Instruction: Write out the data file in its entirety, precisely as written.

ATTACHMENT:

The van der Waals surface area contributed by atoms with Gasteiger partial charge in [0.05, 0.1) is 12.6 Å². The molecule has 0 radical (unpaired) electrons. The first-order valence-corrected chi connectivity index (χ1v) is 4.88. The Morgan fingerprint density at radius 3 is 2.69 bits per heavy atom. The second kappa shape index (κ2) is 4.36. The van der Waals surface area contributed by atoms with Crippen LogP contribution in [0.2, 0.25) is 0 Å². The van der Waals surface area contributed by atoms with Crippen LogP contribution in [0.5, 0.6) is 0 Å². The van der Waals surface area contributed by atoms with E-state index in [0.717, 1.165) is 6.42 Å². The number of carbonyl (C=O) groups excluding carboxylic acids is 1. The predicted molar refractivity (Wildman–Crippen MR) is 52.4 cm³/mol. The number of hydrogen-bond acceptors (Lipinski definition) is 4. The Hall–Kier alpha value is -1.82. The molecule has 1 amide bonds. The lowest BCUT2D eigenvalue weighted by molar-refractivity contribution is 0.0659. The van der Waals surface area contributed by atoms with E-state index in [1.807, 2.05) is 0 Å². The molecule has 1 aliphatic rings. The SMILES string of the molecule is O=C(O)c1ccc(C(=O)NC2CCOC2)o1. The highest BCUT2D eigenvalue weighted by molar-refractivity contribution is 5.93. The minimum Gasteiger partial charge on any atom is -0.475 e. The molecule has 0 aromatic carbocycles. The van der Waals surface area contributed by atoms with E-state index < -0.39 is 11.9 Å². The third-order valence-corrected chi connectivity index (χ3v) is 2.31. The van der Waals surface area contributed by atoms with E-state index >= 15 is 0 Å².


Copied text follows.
The van der Waals surface area contributed by atoms with Gasteiger partial charge in [0.05, 0.1) is 12.6 Å². The molecule has 0 radical (unpaired) electrons. The first-order valence-corrected chi connectivity index (χ1v) is 4.88. The Morgan fingerprint density at radius 3 is 2.69 bits per heavy atom. The second kappa shape index (κ2) is 4.36. The van der Waals surface area contributed by atoms with Crippen LogP contribution in [0.2, 0.25) is 0 Å². The van der Waals surface area contributed by atoms with Crippen LogP contribution in [0.5, 0.6) is 0 Å². The van der Waals surface area contributed by atoms with E-state index in [0.717, 1.165) is 6.42 Å². The number of carbonyl (C=O) groups excluding carboxylic acids is 1. The predicted molar refractivity (Wildman–Crippen MR) is 52.4 cm³/mol. The number of hydrogen-bond acceptors (Lipinski definition) is 4. The Hall–Kier alpha value is -1.82. The molecule has 1 amide bonds. The lowest BCUT2D eigenvalue weighted by molar-refractivity contribution is 0.0659. The van der Waals surface area contributed by atoms with E-state index in [1.807, 2.05) is 0 Å². The molecule has 1 aliphatic rings. The SMILES string of the molecule is O=C(O)c1ccc(C(=O)NC2CCOC2)o1. The highest BCUT2D eigenvalue weighted by molar-refractivity contribution is 5.93. The minimum Gasteiger partial charge on any atom is -0.475 e. The molecule has 0 aromatic carbocycles. The van der Waals surface area contributed by atoms with E-state index < -0.39 is 11.9 Å². The third-order valence-corrected chi connectivity index (χ3v) is 2.31. The van der Waals surface area contributed by atoms with E-state index >= 15 is 0 Å².